There are certain films that hold a unique place in history… and Hollywood had better keep their grubby, remaking mitts off of them! While the trend to “re-imagine” or “re-envision” everything around them has been going on for some time, these films have so far managed to escape the fate of some of their less fortunate compatriots. I speak of course of…

The 25 Movies They’d Better Never Remake.

These films are not just near and dear to our hearts, they should be considered OFF-LIMITS to those jerks at the studios. The films on this list were special when they premiered and continue to be so today, and we’re going to explain why they shouldn’t be remade – as well as why they can’t be. So enough jabbering, on with the list!


DIRECTED BY: Alfred Hitchcock
WRITTEN BY:  Ernest Lehman
STARRING: Cary Grant, Eva Marie Saint, James Mason, Martin Landau.


A successful advertising man, Roger Thornhill is a real mover and shaker.  Everything is good in his world until he goes to meet some friends for lunch, grabs the attention of a bellhop at precisely the wrong time and ends up escorted out of the building by a couple of unnamed (but not unarmed) henchmen-types.  Taken prisoner in a palatial estate, he’s confronted by Phillip Vandamm (James Mason), who’s certain that he’s not actually Roger Thornhill, but a Mr. Geroge Kaplan.  Determined to be rid of Mr. Kaplan, Vandamm and his cronies force Thornhill to drink an entire bottle of bourbon and send him off to navigate the cliffs and switchbacks in a sweet-ass Mercedes convertible.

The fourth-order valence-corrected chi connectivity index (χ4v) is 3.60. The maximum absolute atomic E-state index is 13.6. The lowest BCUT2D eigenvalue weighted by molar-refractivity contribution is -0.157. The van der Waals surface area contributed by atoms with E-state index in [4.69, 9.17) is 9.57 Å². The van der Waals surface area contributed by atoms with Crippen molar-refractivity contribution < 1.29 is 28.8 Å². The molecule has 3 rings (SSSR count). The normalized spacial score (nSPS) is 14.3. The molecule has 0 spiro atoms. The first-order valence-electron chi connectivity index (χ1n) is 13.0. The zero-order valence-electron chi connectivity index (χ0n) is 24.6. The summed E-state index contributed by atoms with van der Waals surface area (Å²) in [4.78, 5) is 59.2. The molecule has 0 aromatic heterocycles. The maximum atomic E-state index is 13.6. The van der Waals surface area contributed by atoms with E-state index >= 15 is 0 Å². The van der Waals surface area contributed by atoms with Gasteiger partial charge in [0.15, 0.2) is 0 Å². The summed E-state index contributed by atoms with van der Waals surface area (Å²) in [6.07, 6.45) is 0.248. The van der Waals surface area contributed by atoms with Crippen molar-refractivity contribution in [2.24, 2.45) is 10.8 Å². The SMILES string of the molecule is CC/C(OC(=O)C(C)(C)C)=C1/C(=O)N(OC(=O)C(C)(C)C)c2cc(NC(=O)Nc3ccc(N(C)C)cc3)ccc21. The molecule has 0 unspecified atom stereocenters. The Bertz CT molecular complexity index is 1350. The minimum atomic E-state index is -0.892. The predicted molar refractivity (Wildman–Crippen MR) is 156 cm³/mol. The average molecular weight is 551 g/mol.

When Thornhill ends up DWI instead of DOA, he sets off to figure out just who in the hell George Kaplan is.  Along the way he’s accused of murdering a UN Diplomat, meets the sizzling Eve Kendall (Eva Marie Saint) and finds himself in the middle of an espionage plot that has him traipsing across the continent only to wind up fighting for his life on Abraham Lincoln’s nose.